1946: On February 14, 1946, at 7:18 p.m. an earthquake strikes, centered between Olympia and Tacoma. The most damage occurred in Seattle's filled-in waterfront and tideland industrial area. The epicenter of the magnitude 6.3 quake was located at 47 degrees 18' 00" North Latitude and 122 degrees 54' 00" West Longitude. The quake was felt over a 165,000 square mile area. (See full text by Greg Lange and sources here.)
1945: On April 29, 1945 at 12:16 p.m., a Magnitude 5.5 earthquake strikes near North Bend. The earthquake damages chimneys in nearby towns including North Bend, Roslyn, and Cle Elum. At Roslyn a boy is hit by a falling brick. At Mount Si near North Bend "the earth buckled and heaved, and tons of rock and earth cascaded down the 4,000-foot cliffs ... " The epicenter of the earthquake is at 47 degrees 24' 00" North Latitude and 122 degrees 42' 00" West Longitude and was felt over an 128,000 sq km area. (See full text by Greg Lange and sources here.)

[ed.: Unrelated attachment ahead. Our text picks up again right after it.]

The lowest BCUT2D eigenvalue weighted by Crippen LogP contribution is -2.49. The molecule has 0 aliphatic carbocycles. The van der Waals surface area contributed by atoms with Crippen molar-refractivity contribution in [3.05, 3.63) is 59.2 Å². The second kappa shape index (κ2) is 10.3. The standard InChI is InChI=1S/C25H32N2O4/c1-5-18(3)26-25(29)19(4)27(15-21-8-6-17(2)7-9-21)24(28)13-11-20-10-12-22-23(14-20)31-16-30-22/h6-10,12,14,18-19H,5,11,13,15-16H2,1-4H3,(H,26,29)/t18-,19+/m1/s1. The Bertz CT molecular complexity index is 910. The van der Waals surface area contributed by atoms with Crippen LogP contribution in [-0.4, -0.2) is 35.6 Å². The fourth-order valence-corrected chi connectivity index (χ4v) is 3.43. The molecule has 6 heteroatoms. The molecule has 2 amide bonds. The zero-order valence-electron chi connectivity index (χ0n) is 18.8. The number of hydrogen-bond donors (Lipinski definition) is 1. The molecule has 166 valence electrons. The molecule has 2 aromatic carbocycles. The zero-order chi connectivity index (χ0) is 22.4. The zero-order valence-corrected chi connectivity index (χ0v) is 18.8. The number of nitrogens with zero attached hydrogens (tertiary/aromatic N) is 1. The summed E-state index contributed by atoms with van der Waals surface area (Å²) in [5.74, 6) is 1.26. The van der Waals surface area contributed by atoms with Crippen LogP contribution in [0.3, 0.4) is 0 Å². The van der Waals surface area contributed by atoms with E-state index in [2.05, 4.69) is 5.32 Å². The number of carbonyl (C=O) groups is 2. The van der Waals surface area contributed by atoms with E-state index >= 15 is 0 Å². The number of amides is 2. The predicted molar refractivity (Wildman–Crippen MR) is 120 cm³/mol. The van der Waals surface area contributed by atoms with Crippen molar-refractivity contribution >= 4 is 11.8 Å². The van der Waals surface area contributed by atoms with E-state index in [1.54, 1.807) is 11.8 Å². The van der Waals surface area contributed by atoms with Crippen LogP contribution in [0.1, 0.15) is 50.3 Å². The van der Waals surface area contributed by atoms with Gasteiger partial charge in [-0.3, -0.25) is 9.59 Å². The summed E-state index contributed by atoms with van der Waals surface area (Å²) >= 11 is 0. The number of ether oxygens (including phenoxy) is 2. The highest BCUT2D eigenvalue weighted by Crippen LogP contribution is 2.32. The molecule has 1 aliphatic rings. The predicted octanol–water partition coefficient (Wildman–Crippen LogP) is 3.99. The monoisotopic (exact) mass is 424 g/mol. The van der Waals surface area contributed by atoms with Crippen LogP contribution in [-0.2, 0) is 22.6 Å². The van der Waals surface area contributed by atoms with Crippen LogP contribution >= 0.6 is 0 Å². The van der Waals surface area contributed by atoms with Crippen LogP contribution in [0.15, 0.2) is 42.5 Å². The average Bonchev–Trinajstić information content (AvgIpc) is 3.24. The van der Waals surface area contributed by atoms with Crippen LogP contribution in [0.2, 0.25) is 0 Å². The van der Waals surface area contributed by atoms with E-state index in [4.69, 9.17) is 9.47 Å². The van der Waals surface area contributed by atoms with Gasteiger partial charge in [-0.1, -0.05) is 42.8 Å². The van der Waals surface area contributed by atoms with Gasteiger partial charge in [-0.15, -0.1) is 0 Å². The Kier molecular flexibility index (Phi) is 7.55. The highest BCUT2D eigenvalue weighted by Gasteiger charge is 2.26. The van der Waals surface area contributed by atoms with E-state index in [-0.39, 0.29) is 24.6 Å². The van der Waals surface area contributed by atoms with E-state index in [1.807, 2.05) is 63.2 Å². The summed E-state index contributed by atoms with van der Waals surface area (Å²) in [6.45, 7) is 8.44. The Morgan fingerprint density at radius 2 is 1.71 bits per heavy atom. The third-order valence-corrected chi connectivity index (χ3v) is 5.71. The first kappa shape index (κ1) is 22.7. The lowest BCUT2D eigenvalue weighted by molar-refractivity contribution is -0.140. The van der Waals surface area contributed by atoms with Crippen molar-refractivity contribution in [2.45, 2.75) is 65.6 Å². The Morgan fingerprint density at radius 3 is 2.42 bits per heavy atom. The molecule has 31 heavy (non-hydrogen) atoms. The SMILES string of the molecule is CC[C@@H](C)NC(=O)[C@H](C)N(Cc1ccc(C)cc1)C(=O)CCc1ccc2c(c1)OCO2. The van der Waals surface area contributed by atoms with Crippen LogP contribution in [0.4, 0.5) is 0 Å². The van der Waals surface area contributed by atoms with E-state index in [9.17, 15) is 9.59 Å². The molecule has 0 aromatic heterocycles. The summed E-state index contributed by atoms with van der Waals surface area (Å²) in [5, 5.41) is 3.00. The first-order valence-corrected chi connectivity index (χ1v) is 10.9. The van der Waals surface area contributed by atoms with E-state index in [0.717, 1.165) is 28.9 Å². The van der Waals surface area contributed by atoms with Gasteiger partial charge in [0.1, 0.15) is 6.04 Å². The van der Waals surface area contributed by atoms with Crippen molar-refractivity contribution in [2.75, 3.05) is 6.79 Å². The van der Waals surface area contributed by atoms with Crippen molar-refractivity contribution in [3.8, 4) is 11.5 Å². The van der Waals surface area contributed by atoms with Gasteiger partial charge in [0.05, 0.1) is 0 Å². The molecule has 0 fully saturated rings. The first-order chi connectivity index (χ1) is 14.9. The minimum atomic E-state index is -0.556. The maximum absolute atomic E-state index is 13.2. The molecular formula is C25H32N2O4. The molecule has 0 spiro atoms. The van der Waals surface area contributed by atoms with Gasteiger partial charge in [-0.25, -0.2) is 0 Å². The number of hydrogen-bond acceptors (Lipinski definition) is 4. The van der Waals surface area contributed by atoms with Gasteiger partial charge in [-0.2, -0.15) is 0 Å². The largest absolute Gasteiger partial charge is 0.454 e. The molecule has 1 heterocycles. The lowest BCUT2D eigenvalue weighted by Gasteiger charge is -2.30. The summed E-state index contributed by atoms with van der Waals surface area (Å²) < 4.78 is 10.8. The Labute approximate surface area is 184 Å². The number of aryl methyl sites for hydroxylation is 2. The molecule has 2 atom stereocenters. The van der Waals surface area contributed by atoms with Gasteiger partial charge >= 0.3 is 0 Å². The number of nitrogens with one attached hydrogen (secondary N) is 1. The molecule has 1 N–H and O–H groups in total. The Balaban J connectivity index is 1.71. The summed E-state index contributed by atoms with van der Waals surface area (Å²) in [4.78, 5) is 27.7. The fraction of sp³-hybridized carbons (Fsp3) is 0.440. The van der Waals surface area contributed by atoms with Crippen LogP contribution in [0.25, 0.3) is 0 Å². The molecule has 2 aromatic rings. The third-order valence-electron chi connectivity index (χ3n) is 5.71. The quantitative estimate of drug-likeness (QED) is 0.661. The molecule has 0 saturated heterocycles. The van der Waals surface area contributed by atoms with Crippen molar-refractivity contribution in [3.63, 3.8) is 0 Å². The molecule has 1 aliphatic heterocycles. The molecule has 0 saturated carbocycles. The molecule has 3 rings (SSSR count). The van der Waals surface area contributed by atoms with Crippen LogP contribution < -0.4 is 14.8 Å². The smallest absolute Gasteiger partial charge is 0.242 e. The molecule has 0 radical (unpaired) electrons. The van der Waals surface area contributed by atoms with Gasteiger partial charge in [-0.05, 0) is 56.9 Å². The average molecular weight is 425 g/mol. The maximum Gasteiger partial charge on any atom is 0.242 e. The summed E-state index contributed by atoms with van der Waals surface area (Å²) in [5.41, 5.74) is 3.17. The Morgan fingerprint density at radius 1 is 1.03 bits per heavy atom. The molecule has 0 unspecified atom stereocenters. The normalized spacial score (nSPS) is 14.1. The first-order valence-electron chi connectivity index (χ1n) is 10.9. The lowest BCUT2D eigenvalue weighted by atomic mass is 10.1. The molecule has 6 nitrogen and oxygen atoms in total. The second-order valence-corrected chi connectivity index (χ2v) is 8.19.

1939: On November 12, 1939, at 11:47 p.m., an earthquake centered 12 miles northwest of Olympia rattles the area. Chimneys collapse, and as far away as Seattle, the City-County Building is damaged. There are no fatalities or injuries reported. It is the most serious seismic event in Western Washington in 19 years. The shaking stops at 12:09 a.m. This quake was not rated on the Richter Scale, which at the time was only four years old. (See full text by Greg Lange and sources here.)
1880: On December 7 and 12, 1880, two earthquakes strike the Puget Sound region. Frightened residents rush out of buildings. They are felt in Portland, Oregon, in Port Townsend, in Seattle, at the coal mines at Newcastle, and in the Stuck and Puyallup valleys in south King County. Shortly before the December 12 earthquake, an apparent meteorite is sighted crashing into the Chuckanut Mountains just south of Bellingham. Over the next three months, a number of aftershocks follow.
(See full text by Greg Lange and sources here.)